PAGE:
The implications of the Qalbi Dhagax tragedy
One runs out of superlatives to describe the dreadful nature of what happened to Qalbi Dhagax. For many, the answer to what took place might look blindingly obvious: a noxious example of the horrifying consequences that followed when Farmaajo’s dictatorial ambition buried any sense of integrity, patriotism or indeed humanity. Many also argue it demonstrates an obvious weakening of the sanctity of life in Somalia as people’s lives are transacted in a game of quid pro quo. However, the first mistake here is to assume what happened was a one-off which would not be repeated, the other is thinking those that were instrumental in this rendition crime have learned their lessons and will find the right moral and integrity compass to do the right thing for the country. The fact is there could well be another Qalbi Dhagax moment and it could well happen to anyone.
First, the prime minister’s decision this week to reverse the awful decision, to designate ONLF and Qalbi Dhagax as terrorists, is a laudable first step and removes an indelible stain on the conscience of the nation. It was a belated, but nonetheless, important step in acknowledging what was done to Qalbi Dhagax was unconstitutional and a crime most heinous indeed. The next step must be to prosecute those that ordered his rendition as well as those that were complicit in it.
We know Farmaajo of course – a dictatorial fantasist who sees the country’s progress, rule of law and accountability as his downfall, thus determined to leave scorched earth. How about the others that were instrumental in sending Qalbi Dhagax to face certain death or those in government too pusillanimous to do anything about it afterwards? Not only were they allies in Farmaajo’s authoritarianism, but the burden on their conscience never troubled them even years after Qalbi Dhagax’s horrifying ordeal. They remind us of how the country has reached a point where the sanctity of a person’s life, and the fundamental convictions of humanity, decency and doing the right thing have been entirely lost.
A potent example of this is the prime minster at the time of this crime – Hassan Khaire – who now wants to be Somalia’s next president. It was he, as the prime minster, that facilitated the motion to designate millions of Somalis as terrorists in his attempt to justify this heinous crime. What Khaire did was altogether more pernicious and deeply damaging to the core values every Somali holds dear, putting a question mark on the painful struggle of our forefathers for a united Somalia. When parliament eventually voted against the government’s decision, Khaire was again key in getting rid of the speaker of parliament, turning the House into a servile institution. Indeed, not only was he the enabler in this ugly episode in the country’s history but also culpable for the underlying paralysing chaos the country is currently facing. He, and many others, are suppurating on the side-lines and oblivious to the profound damage they did to the country.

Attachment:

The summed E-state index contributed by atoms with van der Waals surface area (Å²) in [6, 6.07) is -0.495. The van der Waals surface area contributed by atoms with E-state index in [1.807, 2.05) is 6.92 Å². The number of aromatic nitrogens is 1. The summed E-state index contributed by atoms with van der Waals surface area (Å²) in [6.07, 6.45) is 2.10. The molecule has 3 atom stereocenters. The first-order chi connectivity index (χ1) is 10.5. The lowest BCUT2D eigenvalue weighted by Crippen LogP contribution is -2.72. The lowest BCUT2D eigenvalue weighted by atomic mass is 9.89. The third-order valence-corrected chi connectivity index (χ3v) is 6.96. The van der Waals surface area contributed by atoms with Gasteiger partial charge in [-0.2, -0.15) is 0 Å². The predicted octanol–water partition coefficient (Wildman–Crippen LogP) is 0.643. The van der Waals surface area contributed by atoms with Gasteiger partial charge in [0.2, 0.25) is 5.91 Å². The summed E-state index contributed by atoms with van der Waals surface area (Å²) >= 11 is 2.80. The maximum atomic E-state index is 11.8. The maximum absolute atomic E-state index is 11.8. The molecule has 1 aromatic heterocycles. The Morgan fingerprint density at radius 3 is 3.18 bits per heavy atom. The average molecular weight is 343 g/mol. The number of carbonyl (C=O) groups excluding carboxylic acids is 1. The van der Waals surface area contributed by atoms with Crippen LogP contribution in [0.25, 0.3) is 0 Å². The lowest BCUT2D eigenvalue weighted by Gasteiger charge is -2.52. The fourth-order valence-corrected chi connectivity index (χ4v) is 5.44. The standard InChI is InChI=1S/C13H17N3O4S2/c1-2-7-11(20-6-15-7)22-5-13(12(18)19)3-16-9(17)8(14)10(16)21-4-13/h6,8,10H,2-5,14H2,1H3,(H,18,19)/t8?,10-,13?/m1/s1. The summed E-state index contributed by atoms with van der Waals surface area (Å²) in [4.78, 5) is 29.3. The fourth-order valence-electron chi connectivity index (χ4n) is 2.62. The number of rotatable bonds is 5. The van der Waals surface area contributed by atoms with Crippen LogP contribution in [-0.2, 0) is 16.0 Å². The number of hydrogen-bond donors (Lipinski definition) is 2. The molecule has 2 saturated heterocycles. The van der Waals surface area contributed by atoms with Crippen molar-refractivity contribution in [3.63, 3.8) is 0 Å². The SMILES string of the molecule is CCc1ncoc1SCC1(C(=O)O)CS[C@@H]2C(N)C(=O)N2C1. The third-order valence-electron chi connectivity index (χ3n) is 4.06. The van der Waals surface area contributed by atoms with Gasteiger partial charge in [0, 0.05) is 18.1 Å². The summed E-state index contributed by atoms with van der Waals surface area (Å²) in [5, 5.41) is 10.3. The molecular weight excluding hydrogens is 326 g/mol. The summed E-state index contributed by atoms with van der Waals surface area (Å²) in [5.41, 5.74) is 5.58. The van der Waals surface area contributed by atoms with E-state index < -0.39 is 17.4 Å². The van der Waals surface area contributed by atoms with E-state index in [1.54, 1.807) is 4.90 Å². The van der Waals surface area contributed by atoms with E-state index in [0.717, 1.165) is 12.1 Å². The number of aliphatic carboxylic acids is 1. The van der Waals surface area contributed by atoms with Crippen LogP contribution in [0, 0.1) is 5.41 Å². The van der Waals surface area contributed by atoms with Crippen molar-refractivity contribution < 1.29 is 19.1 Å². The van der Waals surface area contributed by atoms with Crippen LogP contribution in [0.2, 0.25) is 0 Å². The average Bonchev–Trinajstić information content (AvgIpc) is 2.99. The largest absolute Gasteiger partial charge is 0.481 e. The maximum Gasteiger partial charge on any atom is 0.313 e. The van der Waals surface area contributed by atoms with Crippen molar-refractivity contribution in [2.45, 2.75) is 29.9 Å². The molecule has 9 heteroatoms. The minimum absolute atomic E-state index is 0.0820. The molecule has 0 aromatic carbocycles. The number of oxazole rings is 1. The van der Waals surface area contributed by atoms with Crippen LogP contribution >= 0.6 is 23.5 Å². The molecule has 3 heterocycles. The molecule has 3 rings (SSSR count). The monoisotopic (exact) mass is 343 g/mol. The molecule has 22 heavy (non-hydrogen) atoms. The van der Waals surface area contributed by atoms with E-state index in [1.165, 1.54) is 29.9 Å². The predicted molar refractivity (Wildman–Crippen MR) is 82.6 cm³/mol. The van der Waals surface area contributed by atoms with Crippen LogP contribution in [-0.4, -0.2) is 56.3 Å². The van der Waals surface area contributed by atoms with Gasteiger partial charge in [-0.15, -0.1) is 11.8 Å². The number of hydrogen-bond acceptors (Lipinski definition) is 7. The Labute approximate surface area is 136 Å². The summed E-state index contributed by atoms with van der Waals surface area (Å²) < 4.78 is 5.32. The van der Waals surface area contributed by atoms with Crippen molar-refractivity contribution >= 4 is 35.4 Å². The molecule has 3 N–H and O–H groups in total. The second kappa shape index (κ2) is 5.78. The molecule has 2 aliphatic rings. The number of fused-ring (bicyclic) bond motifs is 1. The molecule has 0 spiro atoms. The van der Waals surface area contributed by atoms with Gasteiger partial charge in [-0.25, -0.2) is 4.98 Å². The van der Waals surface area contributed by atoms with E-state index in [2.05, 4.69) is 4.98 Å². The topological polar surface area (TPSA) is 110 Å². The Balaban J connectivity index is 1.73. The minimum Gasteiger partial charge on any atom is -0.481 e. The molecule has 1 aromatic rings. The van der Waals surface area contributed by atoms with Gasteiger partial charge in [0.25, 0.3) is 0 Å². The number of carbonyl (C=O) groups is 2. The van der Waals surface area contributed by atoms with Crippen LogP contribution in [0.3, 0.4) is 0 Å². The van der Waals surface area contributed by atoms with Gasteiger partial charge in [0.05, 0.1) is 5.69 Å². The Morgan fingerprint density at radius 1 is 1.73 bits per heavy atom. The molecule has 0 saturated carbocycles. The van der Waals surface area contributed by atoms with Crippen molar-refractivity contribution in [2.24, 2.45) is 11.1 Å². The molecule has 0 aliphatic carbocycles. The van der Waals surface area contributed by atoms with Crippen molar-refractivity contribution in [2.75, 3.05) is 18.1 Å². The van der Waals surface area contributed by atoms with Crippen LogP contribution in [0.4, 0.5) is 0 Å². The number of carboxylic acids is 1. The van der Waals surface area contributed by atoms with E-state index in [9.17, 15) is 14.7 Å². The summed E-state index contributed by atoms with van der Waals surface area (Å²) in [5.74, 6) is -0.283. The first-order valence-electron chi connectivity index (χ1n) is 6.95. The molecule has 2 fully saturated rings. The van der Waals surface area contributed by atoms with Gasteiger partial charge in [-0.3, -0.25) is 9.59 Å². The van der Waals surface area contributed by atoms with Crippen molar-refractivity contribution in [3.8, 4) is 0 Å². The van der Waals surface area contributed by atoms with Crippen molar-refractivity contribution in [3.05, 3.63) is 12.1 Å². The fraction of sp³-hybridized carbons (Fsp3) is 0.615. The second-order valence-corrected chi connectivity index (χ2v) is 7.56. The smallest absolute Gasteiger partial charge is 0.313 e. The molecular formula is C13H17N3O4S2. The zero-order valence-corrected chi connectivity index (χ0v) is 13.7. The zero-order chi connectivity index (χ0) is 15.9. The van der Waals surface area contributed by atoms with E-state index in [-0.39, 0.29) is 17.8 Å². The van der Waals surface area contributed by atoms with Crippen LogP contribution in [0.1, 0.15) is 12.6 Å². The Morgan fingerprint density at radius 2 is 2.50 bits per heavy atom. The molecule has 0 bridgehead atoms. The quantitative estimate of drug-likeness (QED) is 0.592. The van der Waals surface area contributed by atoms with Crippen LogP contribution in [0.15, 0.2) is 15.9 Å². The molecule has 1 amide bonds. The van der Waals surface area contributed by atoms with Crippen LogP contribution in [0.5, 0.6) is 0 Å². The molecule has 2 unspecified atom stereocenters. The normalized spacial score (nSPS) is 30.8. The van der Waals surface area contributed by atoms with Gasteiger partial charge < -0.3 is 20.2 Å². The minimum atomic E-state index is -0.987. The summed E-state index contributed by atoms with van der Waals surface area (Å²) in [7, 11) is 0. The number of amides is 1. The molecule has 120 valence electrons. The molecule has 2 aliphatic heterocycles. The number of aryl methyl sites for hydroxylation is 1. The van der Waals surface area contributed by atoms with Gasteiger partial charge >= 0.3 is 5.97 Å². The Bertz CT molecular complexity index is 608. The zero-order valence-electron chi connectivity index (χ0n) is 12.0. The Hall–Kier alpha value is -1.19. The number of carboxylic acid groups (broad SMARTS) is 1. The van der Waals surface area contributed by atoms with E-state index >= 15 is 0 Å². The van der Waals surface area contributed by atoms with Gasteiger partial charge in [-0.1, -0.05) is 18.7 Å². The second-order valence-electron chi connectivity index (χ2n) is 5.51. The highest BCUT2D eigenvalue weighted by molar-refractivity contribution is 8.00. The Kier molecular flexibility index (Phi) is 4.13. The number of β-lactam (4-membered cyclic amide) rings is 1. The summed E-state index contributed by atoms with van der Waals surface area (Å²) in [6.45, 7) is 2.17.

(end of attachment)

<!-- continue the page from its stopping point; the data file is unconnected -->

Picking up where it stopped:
The people of Somalia have no choice over what is done to them or done in their name. However, we have a choice to be cleareyed about the dangers posed by the many dangerous charlatans and quislings in Wadani uniforms. In many ways, this is the ever more present threat facing the country. When crimes like this slide without consequences or are ignored for Qabiil expediency, the deterring effect of being held accountable is lost. It means another Qalbi Dhagax moment could well happen.
And there are those in government at the time who were deeply horrified at what they were seeing, did the right thing and never lost their moral compass. Dr Maryan Qasim was the sole dissenting voice at that fateful cabinet meeting in 2017, voting against the rendition and the designation of ONLF as a terrorist organisation. Five years later, her actions continue to resonate well beyond Somalia.
I was struck by what Dr Maryan said when she explained why she felt she had to stand up for what she believed in. Her response: “I was brought up with a strong sense of fairness and the difference between right and wrong. I could not, in all conscience, send someone to certain death, label every Somali who stood for a united Somalia as a terrorist, or countenance the thought that we were doing this to a human being, let alone one who fought for his country – the same country we call Somalia”. It beggars belief others around that cabinet table did not understand this.
Against the background of the enduring image of a blindfolded Qalbi Dhagax, dragged through the streets of Mogadishu and airlifted from his own city to face torture and death, it is people like Dr Maryan that give me, and millions of Somalis, immense pride.
Dr Maryan is an example of the sort of Somali we thought we never had. It also shows us all is not lost in Somalia.
Aloow wadankeena iyo dadkeena badbaadi